Deterrent Effect Case Study

1189 Words3 Pages

The first, second, and fourth factor weigh against standing. Regarding the first factor, Plaintiff states that he lives and resides in Childress, Texas; which is over 500 miles from Red Rocks. Generally, "[c]ourts have consistently maintained that a distance of over 100 miles weighs against finding a reasonable likelihood of future harm." Jones v. Sears, Roebuck & Co., No. 05-0535, 2006 U.S. Dist. LEXIS 86613, 2006 WL 3437905, at *3 (E.D.Cal. Nov. 29, 2006). Moving to the second factor – Plaintiff’s past patronage – Plaintiff admits that he has no history of visiting Red Rocks, other than the concert which lead to this instant action. With respect to the fourth element, Plaintiff’s residence being so far away from Red Rocks is not dispositive …show more content…

Other jurisdictions that have taken up the issue have concluded such plaintiffs have standing. The Ninth Circuit recognizes the “deterrent effect doctrine” which means that an ADA plaintiff has Article III standing when the plaintiff encounters accessibility barriers and would return to the property if not for the barriers because the plaintiff “has been injured by the deterrent effect of the barriers actually encountered.” Chapman v. Pier 1 Imports (U.S.), Inc., 571 F.3d 853, 857-58 (9th Cir. 2009). See also, Doran v. 7-Eleven, Inc., 524 F.3d 1034, 1040 (9th Cir. 2008); Pickern v. Holiday Quality Foods, 293 F.3d 1133, 1135 (9th Cir. 2002). The Fifth Circuit has held that ADA plaintiffs “need not engage in futile gestures before seeking an injunction; the individual must show only that” the inaccessible property “affects his activities in some concrete way.” Frame v. City of Arlington, 657 F.3d 215, 236, cert. denied, ___ U.S. ___, 132 S. Ct. 1561, 182 L. Ed. 2d 168 (5th Cir. 2011). Some district courts interpreted this as the Fifth Circuit endorsing the deterrent effect doctrine and courts applied it in their cases. Kramer v. Lakehills South, LP, No. A-13-CA-591 LY, 2014 WL 51153, at *4 (W.D. Tex. Jan. 7, 2014); Gilkerson v. Chasewood Bank, 1 F. Supp. 3d 570, 584 (S.D. Tex. 2014). In fact, in a recent Colorado …show more content…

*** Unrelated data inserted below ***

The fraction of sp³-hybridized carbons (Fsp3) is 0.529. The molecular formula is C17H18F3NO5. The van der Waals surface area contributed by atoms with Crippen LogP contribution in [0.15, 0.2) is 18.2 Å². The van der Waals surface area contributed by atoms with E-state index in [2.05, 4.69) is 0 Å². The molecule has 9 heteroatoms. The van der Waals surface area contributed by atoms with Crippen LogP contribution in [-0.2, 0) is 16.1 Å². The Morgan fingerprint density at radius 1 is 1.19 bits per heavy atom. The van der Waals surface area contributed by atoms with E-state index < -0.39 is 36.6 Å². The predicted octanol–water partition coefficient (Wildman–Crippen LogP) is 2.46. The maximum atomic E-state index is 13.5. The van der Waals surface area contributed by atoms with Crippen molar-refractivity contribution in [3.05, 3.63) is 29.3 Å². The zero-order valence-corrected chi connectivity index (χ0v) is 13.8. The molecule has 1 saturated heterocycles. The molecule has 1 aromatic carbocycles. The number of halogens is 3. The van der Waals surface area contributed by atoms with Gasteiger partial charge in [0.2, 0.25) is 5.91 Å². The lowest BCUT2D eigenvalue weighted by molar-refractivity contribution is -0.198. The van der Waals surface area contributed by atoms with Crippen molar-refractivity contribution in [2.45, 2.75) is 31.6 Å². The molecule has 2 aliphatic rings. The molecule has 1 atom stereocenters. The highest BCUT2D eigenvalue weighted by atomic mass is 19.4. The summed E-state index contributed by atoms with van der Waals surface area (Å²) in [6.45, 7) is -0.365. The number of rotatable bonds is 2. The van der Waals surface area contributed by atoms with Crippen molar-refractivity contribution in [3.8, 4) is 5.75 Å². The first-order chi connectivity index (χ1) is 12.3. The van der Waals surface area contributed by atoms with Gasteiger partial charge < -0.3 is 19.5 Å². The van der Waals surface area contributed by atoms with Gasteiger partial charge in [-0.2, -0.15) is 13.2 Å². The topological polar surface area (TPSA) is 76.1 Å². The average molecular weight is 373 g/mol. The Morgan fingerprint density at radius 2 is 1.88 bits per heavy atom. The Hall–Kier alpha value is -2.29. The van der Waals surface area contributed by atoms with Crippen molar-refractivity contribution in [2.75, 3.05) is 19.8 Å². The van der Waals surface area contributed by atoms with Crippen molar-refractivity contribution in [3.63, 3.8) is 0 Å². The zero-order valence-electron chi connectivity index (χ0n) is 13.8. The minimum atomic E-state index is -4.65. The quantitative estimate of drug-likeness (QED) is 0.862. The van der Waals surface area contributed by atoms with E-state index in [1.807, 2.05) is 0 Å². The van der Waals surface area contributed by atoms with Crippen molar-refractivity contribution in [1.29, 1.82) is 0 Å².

Family Dollar Stores of Colo., Inc., as support to dismiss Plaintiff’s claim, arguing that the court in Garcia rejected the deterrence theory. (ECF No. 71 at 6). This is an incorrect interpretation. The court did not reject the theory, it assumed, for the purposes of the order, that the Tenth Circuit would adopt this theory and then went on to explain why the plaintiff could not even satisfy that broader standing theory. Garcia v. Family Dollar Stores of Col., Inc., No. 16-cv-02348-RM-KLM, 2017 WL 3498955, at *3 (D. Colo. Aug. 16, 2017). Furthermore, this instant case is distinguishable from Garcia in several respects. First, the alleged discriminatory behavior in Garcia came from employees at the Pueblo Family Dollar store. Id., at *6. Here, the alleged discrimination comes from Denver’s ticketing practices and the physical condition of Red Rocks. Second, in Garcia the plaintiff “fail[ed] to plausibly allege that discriminatory conditions are continuing at any Family Dollar store.” Id. The two complained of employees no longer worked at the Pueblo Family Dollar store and the plaintiff could not make any showing that the behavior of those employees was a corporate policy. In this case, Plaintiff has alleged that the ticketing practices are still in place and that Red Rocks has not made any changes to their seating arrangements or ramps. Finally, in Garcia the plaintiff only alleged he had a fear of returning to any Family Dollar because he feared he

More about Deterrent Effect Case Study

Open Document